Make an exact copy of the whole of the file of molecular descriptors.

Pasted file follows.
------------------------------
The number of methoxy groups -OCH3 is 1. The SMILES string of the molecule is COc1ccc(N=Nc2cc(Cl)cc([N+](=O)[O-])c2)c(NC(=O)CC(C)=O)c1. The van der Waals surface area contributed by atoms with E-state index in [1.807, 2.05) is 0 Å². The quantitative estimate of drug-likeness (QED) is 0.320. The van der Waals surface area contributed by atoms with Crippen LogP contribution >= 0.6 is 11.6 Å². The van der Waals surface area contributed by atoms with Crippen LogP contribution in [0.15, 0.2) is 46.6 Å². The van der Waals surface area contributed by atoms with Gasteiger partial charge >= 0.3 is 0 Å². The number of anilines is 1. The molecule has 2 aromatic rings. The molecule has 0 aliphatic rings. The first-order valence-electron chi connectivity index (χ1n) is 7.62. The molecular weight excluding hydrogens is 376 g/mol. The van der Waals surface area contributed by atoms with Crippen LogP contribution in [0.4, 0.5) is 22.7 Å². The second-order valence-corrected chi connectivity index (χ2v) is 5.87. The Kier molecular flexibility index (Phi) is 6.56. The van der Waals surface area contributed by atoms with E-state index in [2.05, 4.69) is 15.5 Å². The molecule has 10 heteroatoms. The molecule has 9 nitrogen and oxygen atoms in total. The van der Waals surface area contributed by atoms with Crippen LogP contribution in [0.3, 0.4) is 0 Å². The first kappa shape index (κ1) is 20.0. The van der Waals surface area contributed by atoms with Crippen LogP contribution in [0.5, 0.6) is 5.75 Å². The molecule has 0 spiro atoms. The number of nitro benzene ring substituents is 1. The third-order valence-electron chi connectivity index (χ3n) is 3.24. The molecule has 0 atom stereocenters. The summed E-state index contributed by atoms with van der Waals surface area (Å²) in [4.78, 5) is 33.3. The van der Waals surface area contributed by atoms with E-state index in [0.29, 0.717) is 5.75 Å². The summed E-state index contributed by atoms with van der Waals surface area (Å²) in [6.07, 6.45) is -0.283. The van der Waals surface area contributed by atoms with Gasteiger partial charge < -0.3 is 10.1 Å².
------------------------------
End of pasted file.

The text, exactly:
The number of methoxy groups -OCH3 is 1. The SMILES string of the molecule is COc1ccc(N=Nc2cc(Cl)cc([N+](=O)[O-])c2)c(NC(=O)CC(C)=O)c1. The van der Waals surface area contributed by atoms with E-state index in [1.807, 2.05) is 0 Å². The quantitative estimate of drug-likeness (QED) is 0.320. The van der Waals surface area contributed by atoms with Crippen LogP contribution >= 0.6 is 11.6 Å². The van der Waals surface area contributed by atoms with Crippen LogP contribution in [0.15, 0.2) is 46.6 Å². The van der Waals surface area contributed by atoms with Gasteiger partial charge >= 0.3 is 0 Å². The number of anilines is 1. The molecule has 2 aromatic rings. The molecule has 0 aliphatic rings. The first-order valence-electron chi connectivity index (χ1n) is 7.62. The molecular weight excluding hydrogens is 376 g/mol. The van der Waals surface area contributed by atoms with Crippen LogP contribution in [0.4, 0.5) is 22.7 Å². The second-order valence-corrected chi connectivity index (χ2v) is 5.87. The Kier molecular flexibility index (Phi) is 6.56. The van der Waals surface area contributed by atoms with E-state index in [2.05, 4.69) is 15.5 Å². The molecule has 10 heteroatoms. The molecule has 9 nitrogen and oxygen atoms in total. The van der Waals surface area contributed by atoms with Crippen LogP contribution in [0.3, 0.4) is 0 Å². The first kappa shape index (κ1) is 20.0. The van der Waals surface area contributed by atoms with Crippen LogP contribution in [0.5, 0.6) is 5.75 Å². The molecule has 0 spiro atoms. The number of nitro benzene ring substituents is 1. The third-order valence-electron chi connectivity index (χ3n) is 3.24. The molecule has 0 atom stereocenters. The summed E-state index contributed by atoms with van der Waals surface area (Å²) in [4.78, 5) is 33.3. The van der Waals surface area contributed by atoms with E-state index in [0.29, 0.717) is 5.75 Å². The summed E-state index contributed by atoms with van der Waals surface area (Å²) in [6.07, 6.45) is -0.283. The van der Waals surface area contributed by atoms with Gasteiger partial charge < -0.3 is 10.1 Å².